Barack Obama win to sustain Asia pivot as wars fade and post-US election reality sets in
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Two years ago, Clinton announced the US national interest in the peaceful resolution of South China Sea. That step irked Beijing, and managing those diplomatic tensions will be of growing importance in the second term. Washington supports efforts by Southeast Asian nations to negotiate collectively with China on the disputes, but China remains reluctant to play ball.
A strident nationalistic tone in China's state rhetoric in its dispute with Japan has fueled concerns that the Communist Party could increasingly resort to such patriotic appeals if China's juggernaut economy slows and public dissatisfaction with the party grows further.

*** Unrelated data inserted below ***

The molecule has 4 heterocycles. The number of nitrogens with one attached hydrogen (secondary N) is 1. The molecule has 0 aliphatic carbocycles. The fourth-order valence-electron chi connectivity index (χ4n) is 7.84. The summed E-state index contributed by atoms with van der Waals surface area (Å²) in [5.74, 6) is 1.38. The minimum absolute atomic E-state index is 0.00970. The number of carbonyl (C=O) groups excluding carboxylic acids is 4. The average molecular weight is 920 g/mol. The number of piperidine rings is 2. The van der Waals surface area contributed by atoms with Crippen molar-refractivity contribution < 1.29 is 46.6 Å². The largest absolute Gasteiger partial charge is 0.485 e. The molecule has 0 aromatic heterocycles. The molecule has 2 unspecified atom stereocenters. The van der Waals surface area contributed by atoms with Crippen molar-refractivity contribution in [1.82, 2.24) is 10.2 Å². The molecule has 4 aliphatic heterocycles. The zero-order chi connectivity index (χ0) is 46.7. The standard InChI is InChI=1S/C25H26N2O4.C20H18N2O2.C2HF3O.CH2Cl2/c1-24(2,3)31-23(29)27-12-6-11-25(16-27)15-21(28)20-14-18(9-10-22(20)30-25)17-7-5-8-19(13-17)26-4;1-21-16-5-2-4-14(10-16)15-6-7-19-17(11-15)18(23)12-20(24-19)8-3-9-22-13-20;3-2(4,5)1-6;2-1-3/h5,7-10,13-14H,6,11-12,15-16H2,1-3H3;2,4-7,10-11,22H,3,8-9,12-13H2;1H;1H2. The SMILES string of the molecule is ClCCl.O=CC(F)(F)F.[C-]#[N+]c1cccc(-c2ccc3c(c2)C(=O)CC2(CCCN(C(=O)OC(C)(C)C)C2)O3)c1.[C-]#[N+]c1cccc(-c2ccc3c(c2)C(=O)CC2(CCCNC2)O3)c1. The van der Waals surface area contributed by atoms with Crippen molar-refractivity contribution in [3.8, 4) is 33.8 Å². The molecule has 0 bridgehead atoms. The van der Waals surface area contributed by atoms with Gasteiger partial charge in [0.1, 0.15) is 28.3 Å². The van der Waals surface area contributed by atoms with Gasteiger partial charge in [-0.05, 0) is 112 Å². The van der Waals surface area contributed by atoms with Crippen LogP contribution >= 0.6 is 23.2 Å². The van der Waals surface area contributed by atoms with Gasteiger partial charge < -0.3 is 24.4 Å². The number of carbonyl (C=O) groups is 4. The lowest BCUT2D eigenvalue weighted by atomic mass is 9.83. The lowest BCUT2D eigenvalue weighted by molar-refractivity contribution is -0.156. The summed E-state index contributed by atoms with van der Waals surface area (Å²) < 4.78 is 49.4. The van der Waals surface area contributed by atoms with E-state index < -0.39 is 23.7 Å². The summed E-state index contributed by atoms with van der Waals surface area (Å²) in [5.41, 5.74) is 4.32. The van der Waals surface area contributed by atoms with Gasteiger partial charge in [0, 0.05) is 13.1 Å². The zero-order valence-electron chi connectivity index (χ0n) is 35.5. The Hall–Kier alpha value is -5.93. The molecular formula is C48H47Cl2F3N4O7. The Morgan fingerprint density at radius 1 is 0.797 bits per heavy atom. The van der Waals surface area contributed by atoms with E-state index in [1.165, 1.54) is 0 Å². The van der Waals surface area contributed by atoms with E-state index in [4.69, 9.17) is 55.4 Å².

Obama has attempted a balancing act in relations with Beijing, seeking deeper ties and encouraging it to play by international norms to ward off the possibility of confrontation, but also stepping up trade complaints in an effort to protect the interests of US companies.
His second term is likely to see more attention on economic ties with Asia. The US will be looking to finalize the Trans-Pacific Partnership, an 11-nation regional trade pact that excludes China. In a time of bitter partisanship in Washington, that could be an issue where Obama finds common cause with Republicans.